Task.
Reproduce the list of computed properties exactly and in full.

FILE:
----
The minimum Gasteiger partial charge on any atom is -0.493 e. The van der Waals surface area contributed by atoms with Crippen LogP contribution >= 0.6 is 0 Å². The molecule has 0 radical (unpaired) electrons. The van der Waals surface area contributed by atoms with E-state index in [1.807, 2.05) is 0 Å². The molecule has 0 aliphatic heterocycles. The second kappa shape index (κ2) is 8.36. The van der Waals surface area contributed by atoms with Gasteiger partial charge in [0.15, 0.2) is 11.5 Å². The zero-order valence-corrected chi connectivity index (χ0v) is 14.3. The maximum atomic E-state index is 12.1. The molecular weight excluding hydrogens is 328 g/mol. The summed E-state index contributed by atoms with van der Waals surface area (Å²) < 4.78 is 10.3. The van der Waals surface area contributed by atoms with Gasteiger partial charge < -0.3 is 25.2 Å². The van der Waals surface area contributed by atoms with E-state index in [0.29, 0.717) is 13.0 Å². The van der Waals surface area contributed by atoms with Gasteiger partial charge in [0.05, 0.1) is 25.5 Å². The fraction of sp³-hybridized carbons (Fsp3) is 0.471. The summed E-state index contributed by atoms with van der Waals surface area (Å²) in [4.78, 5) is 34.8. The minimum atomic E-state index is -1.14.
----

The minimum Gasteiger partial charge on any atom is -0.493 e. The van der Waals surface area contributed by atoms with Crippen LogP contribution >= 0.6 is 0 Å². The molecule has 0 radical (unpaired) electrons. The van der Waals surface area contributed by atoms with E-state index in [1.807, 2.05) is 0 Å². The molecule has 0 aliphatic heterocycles. The second kappa shape index (κ2) is 8.36. The van der Waals surface area contributed by atoms with Gasteiger partial charge in [0.15, 0.2) is 11.5 Å². The zero-order valence-corrected chi connectivity index (χ0v) is 14.3. The maximum atomic E-state index is 12.1. The molecular weight excluding hydrogens is 328 g/mol. The summed E-state index contributed by atoms with van der Waals surface area (Å²) < 4.78 is 10.3. The van der Waals surface area contributed by atoms with Gasteiger partial charge < -0.3 is 25.2 Å². The van der Waals surface area contributed by atoms with E-state index in [0.29, 0.717) is 13.0 Å². The van der Waals surface area contributed by atoms with Gasteiger partial charge in [0.05, 0.1) is 25.5 Å². The fraction of sp³-hybridized carbons (Fsp3) is 0.471. The summed E-state index contributed by atoms with van der Waals surface area (Å²) in [4.78, 5) is 34.8. The minimum atomic E-state index is -1.14.